After taking a few months of time away from writing, I decided to jump back into reading and reviewing books with a recommendation from a coworker. It was maybe not my best idea to get back into reading with such a technical book. The book in question, “The Cult of Information: A Neo-Luddite Treatise on High-Tech, Artificial Intelligence, and the True Art of Thinking,” by Theodore Roszak and published in 1994, is an updated edition of his 1986 book, “The Cult of Information: The Folklore of Computers and the True Art of Thinking.” While the edition I read was published about a decade after the original book, it’s still about 20 years outdated in its review of the technology of computers.
Though it’s a technology-laden philosophical treatise and as such a bit of a slog to get all the way through, it still had interesting points to make about technology, information, knowledge, and the physical act of human thought compared to “thinking” by machines. Some of his points were eerily accurate descriptions of our current point in technology that managed to make me laugh and cringe at the same time.
For instance, in the second chapter, he talks about so-called futurologists in the '80s and the unbelievable hype they preached about the computer, predicting, “All company records will be on-line, data bases for every purpose will be instantly accessible through vastly integrated, all-in-one organizing-accounting-managing programs. Word-processed documents will be distributed far and wide from terminal to terminal and simultaneously filed with abundant cross-indexing. Electronic mail will be the rule. ... When it is necessary to hold a meeting, it will be done by teleconferencing among colleagues and contacts at all points in the building or around the world. As for the home... It will become an ‘information center’ organized around a computer that is linked by its busy modem to a worldwide array of data bases. The new electronic family will read its mail and the news of the hour off a video screen; it will bank, shop, invest, learn, and play at its interactive terminal.”
While no one uses “terminal” to describe the personal computer these days, most of the above has come to fruition and then some. A few pages later, he says, "Even friendship and personal warmth will be electronically mediated: the home terminal will be linked with numerous computer bulletin boards that will supply conversation, advice, gossip, humor, dating services -- all the social commerce for which people once had to go in search of human beings in clubs, cafes, pubs, parks, and bars." At this point in the book, I actually had to stop reading because I started laughing; in my mind I was seeing the cheesy commercials for specialized online dating services.
So I guess maybe these "futurologists" were on to something? I would love to be able to read an updated edition of THIS updated edition to see what the author has to say about computers in 2018. Especially since he then states that the "worst casualty of such megahype may be the computer itself." Not only do most people in America have a personal computer or laptop, we have smartphones, smart TVs, smart watches, and I'd love to hear his take on our internet fad of having electronic personal assistants such as Alexa and Siri. I think it’s safe to say he was wrong on this point.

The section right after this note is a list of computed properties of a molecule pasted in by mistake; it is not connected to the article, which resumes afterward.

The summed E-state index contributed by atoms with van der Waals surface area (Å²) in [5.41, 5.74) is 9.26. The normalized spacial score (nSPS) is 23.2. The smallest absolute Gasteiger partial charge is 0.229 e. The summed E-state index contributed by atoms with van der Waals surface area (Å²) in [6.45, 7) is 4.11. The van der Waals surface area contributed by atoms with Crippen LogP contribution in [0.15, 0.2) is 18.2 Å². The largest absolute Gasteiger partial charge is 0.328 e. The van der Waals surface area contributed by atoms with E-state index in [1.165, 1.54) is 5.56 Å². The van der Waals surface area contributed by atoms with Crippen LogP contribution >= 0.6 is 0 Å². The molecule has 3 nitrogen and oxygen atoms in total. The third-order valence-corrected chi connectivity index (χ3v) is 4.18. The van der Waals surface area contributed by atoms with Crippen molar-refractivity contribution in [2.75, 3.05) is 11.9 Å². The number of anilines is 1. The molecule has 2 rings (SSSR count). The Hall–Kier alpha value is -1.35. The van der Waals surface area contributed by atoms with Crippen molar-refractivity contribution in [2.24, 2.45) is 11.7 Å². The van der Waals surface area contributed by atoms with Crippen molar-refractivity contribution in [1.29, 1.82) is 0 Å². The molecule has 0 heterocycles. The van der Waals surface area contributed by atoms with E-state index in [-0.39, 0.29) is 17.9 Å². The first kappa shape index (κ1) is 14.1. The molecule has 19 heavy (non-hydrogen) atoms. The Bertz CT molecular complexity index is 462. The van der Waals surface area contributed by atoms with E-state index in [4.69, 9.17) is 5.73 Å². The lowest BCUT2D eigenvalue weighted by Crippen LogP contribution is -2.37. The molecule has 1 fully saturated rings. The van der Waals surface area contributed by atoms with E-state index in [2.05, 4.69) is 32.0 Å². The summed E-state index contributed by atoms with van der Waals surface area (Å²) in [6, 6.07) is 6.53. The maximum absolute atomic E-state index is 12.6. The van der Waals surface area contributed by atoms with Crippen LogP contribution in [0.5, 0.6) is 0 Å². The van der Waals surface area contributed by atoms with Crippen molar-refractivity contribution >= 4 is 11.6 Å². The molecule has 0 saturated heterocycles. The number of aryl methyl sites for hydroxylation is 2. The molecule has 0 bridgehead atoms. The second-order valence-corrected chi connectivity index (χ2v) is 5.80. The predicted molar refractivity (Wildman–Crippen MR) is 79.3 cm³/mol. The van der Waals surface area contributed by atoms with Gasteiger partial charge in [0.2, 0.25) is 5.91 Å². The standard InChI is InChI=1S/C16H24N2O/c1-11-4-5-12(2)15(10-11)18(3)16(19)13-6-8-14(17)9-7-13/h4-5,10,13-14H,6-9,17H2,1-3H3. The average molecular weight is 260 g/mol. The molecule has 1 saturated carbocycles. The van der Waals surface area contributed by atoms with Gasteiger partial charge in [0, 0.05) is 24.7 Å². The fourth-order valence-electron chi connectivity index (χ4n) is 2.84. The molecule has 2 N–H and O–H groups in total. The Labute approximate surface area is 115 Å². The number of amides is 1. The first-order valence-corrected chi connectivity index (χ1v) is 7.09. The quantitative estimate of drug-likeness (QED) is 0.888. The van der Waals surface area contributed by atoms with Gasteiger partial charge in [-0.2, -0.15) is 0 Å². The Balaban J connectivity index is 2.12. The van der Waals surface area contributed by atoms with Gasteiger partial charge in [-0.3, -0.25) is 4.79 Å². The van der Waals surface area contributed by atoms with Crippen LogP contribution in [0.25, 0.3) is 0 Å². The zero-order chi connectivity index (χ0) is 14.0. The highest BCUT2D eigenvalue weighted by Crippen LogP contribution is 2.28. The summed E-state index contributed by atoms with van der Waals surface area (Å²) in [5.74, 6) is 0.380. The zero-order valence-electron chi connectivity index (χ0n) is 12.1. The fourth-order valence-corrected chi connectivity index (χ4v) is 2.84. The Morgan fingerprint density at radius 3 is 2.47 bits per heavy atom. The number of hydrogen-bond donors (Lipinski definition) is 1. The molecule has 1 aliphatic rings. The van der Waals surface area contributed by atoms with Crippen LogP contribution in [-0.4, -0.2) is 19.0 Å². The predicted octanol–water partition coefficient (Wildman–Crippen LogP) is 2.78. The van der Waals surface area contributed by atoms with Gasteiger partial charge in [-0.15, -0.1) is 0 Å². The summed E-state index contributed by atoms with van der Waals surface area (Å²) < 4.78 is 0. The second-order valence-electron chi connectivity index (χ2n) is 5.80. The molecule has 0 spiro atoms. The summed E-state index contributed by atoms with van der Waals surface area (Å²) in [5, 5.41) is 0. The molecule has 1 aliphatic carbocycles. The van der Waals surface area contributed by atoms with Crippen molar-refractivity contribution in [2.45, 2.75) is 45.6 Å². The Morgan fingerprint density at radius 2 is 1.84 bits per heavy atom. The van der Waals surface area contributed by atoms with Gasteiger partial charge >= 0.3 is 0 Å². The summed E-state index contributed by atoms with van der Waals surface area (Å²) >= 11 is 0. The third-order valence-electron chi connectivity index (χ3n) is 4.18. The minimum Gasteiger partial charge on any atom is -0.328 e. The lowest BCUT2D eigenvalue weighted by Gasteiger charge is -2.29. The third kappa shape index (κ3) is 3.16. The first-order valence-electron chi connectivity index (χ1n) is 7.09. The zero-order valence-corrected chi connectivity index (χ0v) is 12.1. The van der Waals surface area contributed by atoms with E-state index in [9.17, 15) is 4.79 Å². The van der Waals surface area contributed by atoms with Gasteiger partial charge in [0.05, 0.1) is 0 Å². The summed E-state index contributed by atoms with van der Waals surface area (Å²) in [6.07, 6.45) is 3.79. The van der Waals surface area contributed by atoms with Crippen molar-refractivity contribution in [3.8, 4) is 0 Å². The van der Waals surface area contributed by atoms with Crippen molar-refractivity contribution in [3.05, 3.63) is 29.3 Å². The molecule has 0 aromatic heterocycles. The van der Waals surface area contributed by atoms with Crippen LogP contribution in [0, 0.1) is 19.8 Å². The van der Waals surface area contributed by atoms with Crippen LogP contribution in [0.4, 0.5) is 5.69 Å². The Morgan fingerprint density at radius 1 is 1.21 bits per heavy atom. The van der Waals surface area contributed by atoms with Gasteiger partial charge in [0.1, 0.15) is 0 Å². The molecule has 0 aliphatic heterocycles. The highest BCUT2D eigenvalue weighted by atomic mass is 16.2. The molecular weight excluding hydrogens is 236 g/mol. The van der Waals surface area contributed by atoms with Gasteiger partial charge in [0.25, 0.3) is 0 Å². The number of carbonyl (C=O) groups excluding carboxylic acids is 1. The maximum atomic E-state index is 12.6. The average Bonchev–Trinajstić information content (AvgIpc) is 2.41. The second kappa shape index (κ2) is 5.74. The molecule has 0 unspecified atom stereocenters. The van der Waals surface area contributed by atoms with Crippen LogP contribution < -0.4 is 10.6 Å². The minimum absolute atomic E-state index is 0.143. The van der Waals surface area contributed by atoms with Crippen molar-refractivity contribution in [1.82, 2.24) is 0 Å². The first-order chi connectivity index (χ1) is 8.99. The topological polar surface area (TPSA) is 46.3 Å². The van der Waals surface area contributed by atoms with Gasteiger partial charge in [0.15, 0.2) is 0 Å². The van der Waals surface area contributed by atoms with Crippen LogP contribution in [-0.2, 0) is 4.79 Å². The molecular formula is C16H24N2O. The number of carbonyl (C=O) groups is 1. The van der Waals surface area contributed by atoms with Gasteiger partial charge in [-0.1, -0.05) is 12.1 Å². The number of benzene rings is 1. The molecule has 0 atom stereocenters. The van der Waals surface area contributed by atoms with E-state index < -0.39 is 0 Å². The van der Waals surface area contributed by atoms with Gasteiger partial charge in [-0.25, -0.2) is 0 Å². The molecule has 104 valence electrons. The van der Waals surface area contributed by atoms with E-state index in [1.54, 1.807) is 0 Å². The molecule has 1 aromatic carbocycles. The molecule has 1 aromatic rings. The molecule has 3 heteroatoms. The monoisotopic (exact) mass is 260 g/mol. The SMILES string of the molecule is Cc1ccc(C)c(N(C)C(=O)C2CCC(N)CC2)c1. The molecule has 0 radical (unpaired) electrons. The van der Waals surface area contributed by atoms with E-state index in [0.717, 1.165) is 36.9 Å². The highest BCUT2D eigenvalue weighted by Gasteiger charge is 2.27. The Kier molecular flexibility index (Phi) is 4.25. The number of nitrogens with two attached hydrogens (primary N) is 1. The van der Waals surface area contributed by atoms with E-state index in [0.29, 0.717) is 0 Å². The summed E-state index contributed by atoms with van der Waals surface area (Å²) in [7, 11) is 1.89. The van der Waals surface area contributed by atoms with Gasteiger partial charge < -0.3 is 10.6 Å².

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The main thrust of his book, though, is that computer supporters have spent decades convincing us that computers would be able to "think" and eventually surpass human brains, and his belief that this can never come to pass. Frequently, he states that the mind thinks with ideas, not information, but computers are only able to mimic human thinking by quickly parsing large amounts of data rather than producing actual ideas. To this point, he notes, "Ideas create information, not the other way around. Every fact grows from an idea; it is the answer to a question we could not ask in the first place if an idea had not been invented which isolated some portion of the world, made it important, focused our attention, and stimulated inquiry."
As advanced as technology has already become, especially in the fields of robotics and artificial intelligence, it's easy to think he was just off base again. However, his arguments are quite sound. Does our new AI technology actually have the capability to think? Or does it just appear to do so but cannot because we can't program AI to have imagination or creativity of its own? His argument boils down to this: The truly creative function of the brain can't be understood well enough to replicate it convincingly in order to attempt to program it into AI or other technology.
One particular caution included in the book was a quote from Dan Kennedy in the July/August 1993 issue of The Media Culture Review where he wondered if "people will travel the information highway with blinders on, reinforcing their prejudices, closed to new ideas." Essentially, the technology expected to bring us together would in fact overwhelm us with so much information that we would become selective in choosing only to acknowledge that which already fit our beliefs. We need only look at the political discourse and atmosphere over the past few years to know his fears were well-founded.
In short, while I often found my mind wandering and having difficulty focusing on such a technical exploration, it was still a fairly interesting read and I'm glad I took a chance on it. But for now, it's time to go back to the distraction of scrolling through Facebook.